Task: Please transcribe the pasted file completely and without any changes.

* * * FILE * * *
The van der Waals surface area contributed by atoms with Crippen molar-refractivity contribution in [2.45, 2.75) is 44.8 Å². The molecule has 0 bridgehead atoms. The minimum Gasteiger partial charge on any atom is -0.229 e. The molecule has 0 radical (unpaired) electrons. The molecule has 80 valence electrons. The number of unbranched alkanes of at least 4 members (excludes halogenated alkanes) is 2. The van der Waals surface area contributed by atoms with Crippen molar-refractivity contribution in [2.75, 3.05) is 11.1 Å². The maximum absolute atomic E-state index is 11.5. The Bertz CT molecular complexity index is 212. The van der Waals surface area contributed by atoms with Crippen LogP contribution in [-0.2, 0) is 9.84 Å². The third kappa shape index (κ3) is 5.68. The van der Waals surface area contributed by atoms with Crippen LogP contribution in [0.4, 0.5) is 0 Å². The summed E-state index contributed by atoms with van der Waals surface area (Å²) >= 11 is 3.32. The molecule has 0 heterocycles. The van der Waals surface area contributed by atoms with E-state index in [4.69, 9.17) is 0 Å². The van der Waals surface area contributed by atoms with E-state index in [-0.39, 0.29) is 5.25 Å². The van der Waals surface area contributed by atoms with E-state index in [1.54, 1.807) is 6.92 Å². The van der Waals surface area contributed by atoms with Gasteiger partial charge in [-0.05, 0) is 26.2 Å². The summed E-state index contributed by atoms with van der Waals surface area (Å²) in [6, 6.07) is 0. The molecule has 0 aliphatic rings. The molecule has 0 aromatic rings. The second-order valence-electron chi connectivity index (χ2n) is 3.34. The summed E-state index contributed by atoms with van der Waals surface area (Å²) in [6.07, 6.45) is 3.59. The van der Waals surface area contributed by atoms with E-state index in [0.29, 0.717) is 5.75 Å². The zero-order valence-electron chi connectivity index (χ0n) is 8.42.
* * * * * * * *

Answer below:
The van der Waals surface area contributed by atoms with Crippen molar-refractivity contribution in [2.45, 2.75) is 44.8 Å². The molecule has 0 bridgehead atoms. The minimum Gasteiger partial charge on any atom is -0.229 e. The molecule has 0 radical (unpaired) electrons. The molecule has 80 valence electrons. The number of unbranched alkanes of at least 4 members (excludes halogenated alkanes) is 2. The van der Waals surface area contributed by atoms with Crippen molar-refractivity contribution in [2.75, 3.05) is 11.1 Å². The maximum absolute atomic E-state index is 11.5. The Bertz CT molecular complexity index is 212. The van der Waals surface area contributed by atoms with Crippen LogP contribution in [-0.2, 0) is 9.84 Å². The third kappa shape index (κ3) is 5.68. The van der Waals surface area contributed by atoms with Crippen LogP contribution in [0.4, 0.5) is 0 Å². The summed E-state index contributed by atoms with van der Waals surface area (Å²) >= 11 is 3.32. The molecule has 0 heterocycles. The van der Waals surface area contributed by atoms with E-state index in [4.69, 9.17) is 0 Å². The van der Waals surface area contributed by atoms with E-state index in [-0.39, 0.29) is 5.25 Å². The van der Waals surface area contributed by atoms with E-state index in [1.54, 1.807) is 6.92 Å². The van der Waals surface area contributed by atoms with Gasteiger partial charge in [-0.05, 0) is 26.2 Å². The summed E-state index contributed by atoms with van der Waals surface area (Å²) in [6, 6.07) is 0. The molecule has 0 aliphatic rings. The molecule has 0 aromatic rings. The second-order valence-electron chi connectivity index (χ2n) is 3.34. The summed E-state index contributed by atoms with van der Waals surface area (Å²) in [6.07, 6.45) is 3.59. The van der Waals surface area contributed by atoms with E-state index in [0.29, 0.717) is 5.75 Å². The zero-order valence-electron chi connectivity index (χ0n) is 8.42.